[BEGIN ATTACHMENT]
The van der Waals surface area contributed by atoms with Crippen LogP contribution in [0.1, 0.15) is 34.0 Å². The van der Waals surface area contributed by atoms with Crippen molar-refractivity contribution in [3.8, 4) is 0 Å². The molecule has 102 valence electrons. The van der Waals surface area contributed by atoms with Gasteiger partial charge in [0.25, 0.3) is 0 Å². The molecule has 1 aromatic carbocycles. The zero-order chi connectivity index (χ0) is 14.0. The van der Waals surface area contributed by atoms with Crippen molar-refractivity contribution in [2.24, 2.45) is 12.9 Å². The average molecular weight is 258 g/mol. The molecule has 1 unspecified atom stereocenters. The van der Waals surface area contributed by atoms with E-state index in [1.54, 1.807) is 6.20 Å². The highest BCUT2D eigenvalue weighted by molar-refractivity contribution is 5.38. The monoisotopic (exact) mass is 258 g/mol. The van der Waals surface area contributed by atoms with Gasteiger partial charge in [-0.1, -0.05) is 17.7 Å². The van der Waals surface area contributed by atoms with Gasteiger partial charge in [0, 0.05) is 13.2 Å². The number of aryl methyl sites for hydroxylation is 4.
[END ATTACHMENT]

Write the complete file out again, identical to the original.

The van der Waals surface area contributed by atoms with Crippen LogP contribution in [0.1, 0.15) is 34.0 Å². The van der Waals surface area contributed by atoms with Crippen molar-refractivity contribution in [3.8, 4) is 0 Å². The molecule has 102 valence electrons. The van der Waals surface area contributed by atoms with Gasteiger partial charge in [0.25, 0.3) is 0 Å². The molecule has 1 aromatic carbocycles. The zero-order chi connectivity index (χ0) is 14.0. The van der Waals surface area contributed by atoms with Crippen molar-refractivity contribution in [2.24, 2.45) is 12.9 Å². The average molecular weight is 258 g/mol. The molecule has 1 unspecified atom stereocenters. The van der Waals surface area contributed by atoms with E-state index in [1.54, 1.807) is 6.20 Å². The highest BCUT2D eigenvalue weighted by molar-refractivity contribution is 5.38. The monoisotopic (exact) mass is 258 g/mol. The van der Waals surface area contributed by atoms with Gasteiger partial charge in [-0.1, -0.05) is 17.7 Å². The van der Waals surface area contributed by atoms with Gasteiger partial charge in [0, 0.05) is 13.2 Å². The number of aryl methyl sites for hydroxylation is 4.